And that’s Franklin’s stance throughout the bulk of Who’s Zoomin’ Who?: even in love, she’s a woman of independence, strength and savvy. The most obvious statement of this attitude is the Dave Stewart-produced “Sisters Are Doin’ It for Themselves,” a duet with Annie Lennox already featured on the new Eurythmics album. If the message here is a bit simplistic and the electronics strident, almost jarring next to Walden’s more nuanced productions, Lennox and Franklin are a heady combination, and they turn “Sisters” into a rock and soul celebration. Two of the album’s most appealing songs take this new attitude in less rhetorical directions. “Another Night,” the snappiest dance track, crackles with the hard-won confidence of a woman determined to put old love behind her and go on alone. Aretha knows she’s protesting too much — there’s an anguished, angry catch in her voice when she sings, “I won’t be lonely…. I’m gonna make it” — but her joyous defiance wins out in the end, and she struts into the night wailing. Still on the dance floor, Franklin slips into the title cut with a jivey spunk, hitting on a guy before he hits on her. Calling herself “an experienced girl/Nobody’s fool,” Aretha turns the tables with relish. You can see her bopping circles around her catch, teasing him until he’s hooked, and Walden orchestrates this modern mating dance as a lightly choppy glide.

Aretha is even more rapacious on the album’s other I’m-gonna-make-you-mine song, a comic Caribbean concoction titled “Ain’t Nobody Ever Loved You” that owes more to Lionel Richie’s “All Night Long (All Night)” than to any island influence. After this tropical throwaway — the closest thing to filler — two other tracks flesh out the album: “Push,” a nod to rock crossover that features an okay duet with Peter Wolf (who ever decided this man was a paragon of white soul?) and a searing guitar solo by Carlos Santana; and “Until You Say You Love Me,” an all-out hurt-by-love song set to a shimmering grind track (which is almost Princely) and sung with husky intimacy.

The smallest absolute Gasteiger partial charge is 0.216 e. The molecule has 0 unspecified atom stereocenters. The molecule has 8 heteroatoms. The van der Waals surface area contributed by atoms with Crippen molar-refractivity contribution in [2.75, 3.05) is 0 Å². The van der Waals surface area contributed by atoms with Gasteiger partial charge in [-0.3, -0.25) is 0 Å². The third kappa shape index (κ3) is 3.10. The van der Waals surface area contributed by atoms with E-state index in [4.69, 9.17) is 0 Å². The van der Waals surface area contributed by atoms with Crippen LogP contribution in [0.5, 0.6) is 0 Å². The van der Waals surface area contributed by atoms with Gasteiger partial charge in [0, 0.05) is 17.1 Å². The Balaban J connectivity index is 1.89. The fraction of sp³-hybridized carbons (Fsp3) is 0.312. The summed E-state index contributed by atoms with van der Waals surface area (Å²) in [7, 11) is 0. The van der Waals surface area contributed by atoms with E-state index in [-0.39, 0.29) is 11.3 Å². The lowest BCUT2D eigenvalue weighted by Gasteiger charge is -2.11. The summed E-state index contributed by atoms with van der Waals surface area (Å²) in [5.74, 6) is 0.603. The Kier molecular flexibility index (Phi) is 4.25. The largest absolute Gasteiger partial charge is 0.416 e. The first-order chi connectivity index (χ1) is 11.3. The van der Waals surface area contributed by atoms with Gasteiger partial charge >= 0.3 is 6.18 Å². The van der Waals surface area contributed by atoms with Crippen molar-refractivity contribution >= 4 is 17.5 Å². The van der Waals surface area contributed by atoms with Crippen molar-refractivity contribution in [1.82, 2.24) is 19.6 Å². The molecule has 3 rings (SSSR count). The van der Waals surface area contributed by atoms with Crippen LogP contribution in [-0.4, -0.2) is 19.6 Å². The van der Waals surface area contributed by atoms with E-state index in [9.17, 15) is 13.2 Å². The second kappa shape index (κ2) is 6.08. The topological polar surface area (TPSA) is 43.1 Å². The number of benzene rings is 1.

Though Who’s Zoomin’ Who? never quite comes together as an album, Walden’s ambitious eclecticism works cut by cut with few exceptions, and astonishingly, the hype is nearly justified: this is some of Aretha Franklin’s best work since the Sixties. Obviously, the example of Tina Turner acted as goad and inspiration, and the edge of rich brashness in Aretha’s performances seems sparked by Turner’s electric drive. Surely, Franklin deserves the sort of broad recognition (i.e., major pop success) that Turner has finally gotten, but Zoomin’ seems so anxious to cover all the angles that it scatters Aretha’s energies rather than focusing them. Still, Franklin sweeps through this stylistic hodgepodge with more fire and verve than she’s displayed in years. Even if this isn’t her crossover breakthrough, there’s enough vocal brilliance here to stun any listener within range.

In This Article: Aretha Franklin